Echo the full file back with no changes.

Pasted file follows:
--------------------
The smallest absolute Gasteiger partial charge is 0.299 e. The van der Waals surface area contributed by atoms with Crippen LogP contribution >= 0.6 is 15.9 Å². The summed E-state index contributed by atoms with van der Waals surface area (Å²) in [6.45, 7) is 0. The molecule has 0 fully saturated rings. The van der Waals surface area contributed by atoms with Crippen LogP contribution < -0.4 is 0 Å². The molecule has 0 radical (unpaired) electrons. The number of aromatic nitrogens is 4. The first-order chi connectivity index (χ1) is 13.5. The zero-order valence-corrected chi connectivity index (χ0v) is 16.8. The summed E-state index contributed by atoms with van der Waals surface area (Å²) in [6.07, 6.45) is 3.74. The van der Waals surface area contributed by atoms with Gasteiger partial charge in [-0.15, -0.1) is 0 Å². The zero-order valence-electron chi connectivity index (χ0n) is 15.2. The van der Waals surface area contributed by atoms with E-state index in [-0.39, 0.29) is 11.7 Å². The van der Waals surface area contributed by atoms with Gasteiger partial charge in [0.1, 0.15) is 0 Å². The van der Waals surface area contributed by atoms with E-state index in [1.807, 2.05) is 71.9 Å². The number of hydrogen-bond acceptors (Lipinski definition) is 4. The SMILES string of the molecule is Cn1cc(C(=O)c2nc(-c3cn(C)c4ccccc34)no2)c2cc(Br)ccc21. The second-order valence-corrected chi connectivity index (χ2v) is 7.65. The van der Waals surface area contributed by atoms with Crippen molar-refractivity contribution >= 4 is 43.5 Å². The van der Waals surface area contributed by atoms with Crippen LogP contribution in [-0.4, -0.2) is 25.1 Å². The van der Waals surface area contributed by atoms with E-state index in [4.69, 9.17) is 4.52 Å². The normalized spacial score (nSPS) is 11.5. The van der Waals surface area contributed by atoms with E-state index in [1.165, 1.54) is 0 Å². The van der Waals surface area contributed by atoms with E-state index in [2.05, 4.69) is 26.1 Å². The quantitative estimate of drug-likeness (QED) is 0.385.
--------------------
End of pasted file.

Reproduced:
The smallest absolute Gasteiger partial charge is 0.299 e. The van der Waals surface area contributed by atoms with Crippen LogP contribution >= 0.6 is 15.9 Å². The summed E-state index contributed by atoms with van der Waals surface area (Å²) in [6.45, 7) is 0. The molecule has 0 fully saturated rings. The van der Waals surface area contributed by atoms with Crippen LogP contribution < -0.4 is 0 Å². The molecule has 0 radical (unpaired) electrons. The number of aromatic nitrogens is 4. The first-order chi connectivity index (χ1) is 13.5. The zero-order valence-corrected chi connectivity index (χ0v) is 16.8. The summed E-state index contributed by atoms with van der Waals surface area (Å²) in [6.07, 6.45) is 3.74. The van der Waals surface area contributed by atoms with Gasteiger partial charge in [-0.15, -0.1) is 0 Å². The zero-order valence-electron chi connectivity index (χ0n) is 15.2. The van der Waals surface area contributed by atoms with E-state index in [-0.39, 0.29) is 11.7 Å². The van der Waals surface area contributed by atoms with Gasteiger partial charge in [0.1, 0.15) is 0 Å². The van der Waals surface area contributed by atoms with E-state index in [1.807, 2.05) is 71.9 Å². The number of hydrogen-bond acceptors (Lipinski definition) is 4. The SMILES string of the molecule is Cn1cc(C(=O)c2nc(-c3cn(C)c4ccccc34)no2)c2cc(Br)ccc21. The second-order valence-corrected chi connectivity index (χ2v) is 7.65. The van der Waals surface area contributed by atoms with Crippen molar-refractivity contribution >= 4 is 43.5 Å². The van der Waals surface area contributed by atoms with Crippen LogP contribution in [-0.4, -0.2) is 25.1 Å². The van der Waals surface area contributed by atoms with E-state index in [4.69, 9.17) is 4.52 Å². The normalized spacial score (nSPS) is 11.5. The van der Waals surface area contributed by atoms with E-state index in [1.165, 1.54) is 0 Å². The van der Waals surface area contributed by atoms with E-state index in [2.05, 4.69) is 26.1 Å². The quantitative estimate of drug-likeness (QED) is 0.385.